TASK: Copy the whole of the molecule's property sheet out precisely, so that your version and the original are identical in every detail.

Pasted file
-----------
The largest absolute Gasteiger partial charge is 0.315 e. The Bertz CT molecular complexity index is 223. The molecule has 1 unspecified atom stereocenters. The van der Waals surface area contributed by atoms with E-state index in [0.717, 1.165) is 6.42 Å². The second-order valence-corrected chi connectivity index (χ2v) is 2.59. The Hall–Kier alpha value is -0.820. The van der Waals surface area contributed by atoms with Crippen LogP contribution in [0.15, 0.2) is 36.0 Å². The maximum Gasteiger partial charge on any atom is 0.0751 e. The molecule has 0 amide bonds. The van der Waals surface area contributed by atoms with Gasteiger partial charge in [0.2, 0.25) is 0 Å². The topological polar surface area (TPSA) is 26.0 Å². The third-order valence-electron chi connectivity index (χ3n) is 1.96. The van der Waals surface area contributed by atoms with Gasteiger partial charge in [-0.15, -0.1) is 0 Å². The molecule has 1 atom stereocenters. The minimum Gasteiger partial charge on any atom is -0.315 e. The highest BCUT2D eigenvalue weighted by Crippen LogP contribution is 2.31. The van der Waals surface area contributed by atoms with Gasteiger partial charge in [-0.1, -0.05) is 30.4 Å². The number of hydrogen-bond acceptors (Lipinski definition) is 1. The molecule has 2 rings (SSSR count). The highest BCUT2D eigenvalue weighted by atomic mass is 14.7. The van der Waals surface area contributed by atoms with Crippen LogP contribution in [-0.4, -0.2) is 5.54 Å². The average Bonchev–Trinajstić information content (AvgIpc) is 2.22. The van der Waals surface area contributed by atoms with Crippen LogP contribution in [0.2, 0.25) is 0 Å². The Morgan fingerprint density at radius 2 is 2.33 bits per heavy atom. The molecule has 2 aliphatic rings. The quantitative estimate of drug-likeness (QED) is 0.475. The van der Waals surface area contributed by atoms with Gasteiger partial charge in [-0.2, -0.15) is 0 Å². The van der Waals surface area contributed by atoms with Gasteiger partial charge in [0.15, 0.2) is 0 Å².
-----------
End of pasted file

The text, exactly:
The largest absolute Gasteiger partial charge is 0.315 e. The Bertz CT molecular complexity index is 223. The molecule has 1 unspecified atom stereocenters. The van der Waals surface area contributed by atoms with E-state index in [0.717, 1.165) is 6.42 Å². The second-order valence-corrected chi connectivity index (χ2v) is 2.59. The Hall–Kier alpha value is -0.820. The van der Waals surface area contributed by atoms with Crippen LogP contribution in [0.15, 0.2) is 36.0 Å². The maximum Gasteiger partial charge on any atom is 0.0751 e. The molecule has 0 amide bonds. The van der Waals surface area contributed by atoms with Gasteiger partial charge in [0.2, 0.25) is 0 Å². The topological polar surface area (TPSA) is 26.0 Å². The third-order valence-electron chi connectivity index (χ3n) is 1.96. The van der Waals surface area contributed by atoms with Gasteiger partial charge in [-0.15, -0.1) is 0 Å². The molecule has 1 atom stereocenters. The minimum Gasteiger partial charge on any atom is -0.315 e. The highest BCUT2D eigenvalue weighted by Crippen LogP contribution is 2.31. The van der Waals surface area contributed by atoms with Gasteiger partial charge in [-0.1, -0.05) is 30.4 Å². The number of hydrogen-bond acceptors (Lipinski definition) is 1. The molecule has 2 rings (SSSR count). The highest BCUT2D eigenvalue weighted by atomic mass is 14.7. The van der Waals surface area contributed by atoms with Crippen LogP contribution in [-0.4, -0.2) is 5.54 Å². The average Bonchev–Trinajstić information content (AvgIpc) is 2.22. The van der Waals surface area contributed by atoms with Crippen LogP contribution in [0.2, 0.25) is 0 Å². The Morgan fingerprint density at radius 2 is 2.33 bits per heavy atom. The molecule has 2 aliphatic rings. The quantitative estimate of drug-likeness (QED) is 0.475. The van der Waals surface area contributed by atoms with Gasteiger partial charge in [-0.2, -0.15) is 0 Å². The van der Waals surface area contributed by atoms with Gasteiger partial charge in [0.15, 0.2) is 0 Å².